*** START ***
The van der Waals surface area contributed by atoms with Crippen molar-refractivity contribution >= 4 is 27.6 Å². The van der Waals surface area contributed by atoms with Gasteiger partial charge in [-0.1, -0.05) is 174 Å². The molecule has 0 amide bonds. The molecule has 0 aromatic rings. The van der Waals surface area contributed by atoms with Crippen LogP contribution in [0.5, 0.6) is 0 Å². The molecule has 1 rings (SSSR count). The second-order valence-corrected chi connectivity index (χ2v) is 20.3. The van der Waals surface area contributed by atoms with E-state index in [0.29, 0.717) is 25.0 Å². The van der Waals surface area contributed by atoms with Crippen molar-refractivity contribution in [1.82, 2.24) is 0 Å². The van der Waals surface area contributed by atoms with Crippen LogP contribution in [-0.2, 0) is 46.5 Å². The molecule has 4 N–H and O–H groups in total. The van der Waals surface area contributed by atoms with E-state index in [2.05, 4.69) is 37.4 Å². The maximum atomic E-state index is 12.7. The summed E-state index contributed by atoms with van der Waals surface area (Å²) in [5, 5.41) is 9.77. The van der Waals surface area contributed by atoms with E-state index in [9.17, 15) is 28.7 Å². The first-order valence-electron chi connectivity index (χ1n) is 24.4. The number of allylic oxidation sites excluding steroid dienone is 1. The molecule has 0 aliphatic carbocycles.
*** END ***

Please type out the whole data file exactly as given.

The van der Waals surface area contributed by atoms with Crippen molar-refractivity contribution >= 4 is 27.6 Å². The van der Waals surface area contributed by atoms with Gasteiger partial charge in [-0.1, -0.05) is 174 Å². The molecule has 0 amide bonds. The molecule has 0 aromatic rings. The van der Waals surface area contributed by atoms with Crippen LogP contribution in [0.5, 0.6) is 0 Å². The molecule has 1 rings (SSSR count). The second-order valence-corrected chi connectivity index (χ2v) is 20.3. The van der Waals surface area contributed by atoms with E-state index in [0.29, 0.717) is 25.0 Å². The van der Waals surface area contributed by atoms with Crippen molar-refractivity contribution in [1.82, 2.24) is 0 Å². The van der Waals surface area contributed by atoms with Crippen LogP contribution in [-0.2, 0) is 46.5 Å². The molecule has 4 N–H and O–H groups in total. The van der Waals surface area contributed by atoms with E-state index in [2.05, 4.69) is 37.4 Å². The maximum atomic E-state index is 12.7. The summed E-state index contributed by atoms with van der Waals surface area (Å²) in [5, 5.41) is 9.77. The van der Waals surface area contributed by atoms with E-state index in [9.17, 15) is 28.7 Å². The first-order valence-electron chi connectivity index (χ1n) is 24.4. The number of allylic oxidation sites excluding steroid dienone is 1. The molecule has 0 aliphatic carbocycles.